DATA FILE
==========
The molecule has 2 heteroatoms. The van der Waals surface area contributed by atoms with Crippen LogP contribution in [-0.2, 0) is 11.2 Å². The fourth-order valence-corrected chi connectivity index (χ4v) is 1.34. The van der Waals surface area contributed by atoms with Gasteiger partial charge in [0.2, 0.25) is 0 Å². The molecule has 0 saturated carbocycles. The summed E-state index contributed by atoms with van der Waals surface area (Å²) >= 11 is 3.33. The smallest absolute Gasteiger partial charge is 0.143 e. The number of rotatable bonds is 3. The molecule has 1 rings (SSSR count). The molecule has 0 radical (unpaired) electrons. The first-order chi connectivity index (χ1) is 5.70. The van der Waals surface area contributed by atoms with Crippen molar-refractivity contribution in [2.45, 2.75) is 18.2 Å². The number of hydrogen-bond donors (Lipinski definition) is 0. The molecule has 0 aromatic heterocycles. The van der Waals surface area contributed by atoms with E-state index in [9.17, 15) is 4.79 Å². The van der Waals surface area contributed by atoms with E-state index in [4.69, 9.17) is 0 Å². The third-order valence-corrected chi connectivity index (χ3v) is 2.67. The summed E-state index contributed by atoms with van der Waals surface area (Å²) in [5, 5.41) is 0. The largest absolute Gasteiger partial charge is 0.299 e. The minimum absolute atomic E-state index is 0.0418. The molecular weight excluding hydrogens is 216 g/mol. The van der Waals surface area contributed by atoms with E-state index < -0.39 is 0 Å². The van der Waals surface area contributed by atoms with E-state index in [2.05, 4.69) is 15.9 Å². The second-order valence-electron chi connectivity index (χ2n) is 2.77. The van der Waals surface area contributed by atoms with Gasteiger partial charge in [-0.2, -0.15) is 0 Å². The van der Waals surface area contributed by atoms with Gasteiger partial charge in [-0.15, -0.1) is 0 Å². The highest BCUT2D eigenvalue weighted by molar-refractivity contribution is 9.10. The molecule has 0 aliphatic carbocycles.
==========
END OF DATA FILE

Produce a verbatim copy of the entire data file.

The molecule has 2 heteroatoms. The van der Waals surface area contributed by atoms with Crippen LogP contribution in [-0.2, 0) is 11.2 Å². The fourth-order valence-corrected chi connectivity index (χ4v) is 1.34. The van der Waals surface area contributed by atoms with Gasteiger partial charge in [0.2, 0.25) is 0 Å². The molecule has 0 saturated carbocycles. The summed E-state index contributed by atoms with van der Waals surface area (Å²) >= 11 is 3.33. The smallest absolute Gasteiger partial charge is 0.143 e. The number of rotatable bonds is 3. The molecule has 1 rings (SSSR count). The molecule has 0 radical (unpaired) electrons. The first-order chi connectivity index (χ1) is 5.70. The van der Waals surface area contributed by atoms with Crippen molar-refractivity contribution in [2.45, 2.75) is 18.2 Å². The number of hydrogen-bond donors (Lipinski definition) is 0. The molecule has 0 aromatic heterocycles. The van der Waals surface area contributed by atoms with E-state index in [9.17, 15) is 4.79 Å². The van der Waals surface area contributed by atoms with E-state index in [4.69, 9.17) is 0 Å². The third-order valence-corrected chi connectivity index (χ3v) is 2.67. The summed E-state index contributed by atoms with van der Waals surface area (Å²) in [5, 5.41) is 0. The largest absolute Gasteiger partial charge is 0.299 e. The minimum absolute atomic E-state index is 0.0418. The molecular weight excluding hydrogens is 216 g/mol. The van der Waals surface area contributed by atoms with E-state index < -0.39 is 0 Å². The van der Waals surface area contributed by atoms with E-state index in [2.05, 4.69) is 15.9 Å². The second-order valence-electron chi connectivity index (χ2n) is 2.77. The van der Waals surface area contributed by atoms with Gasteiger partial charge in [-0.2, -0.15) is 0 Å². The van der Waals surface area contributed by atoms with Gasteiger partial charge in [-0.15, -0.1) is 0 Å². The highest BCUT2D eigenvalue weighted by molar-refractivity contribution is 9.10. The molecule has 0 aliphatic carbocycles.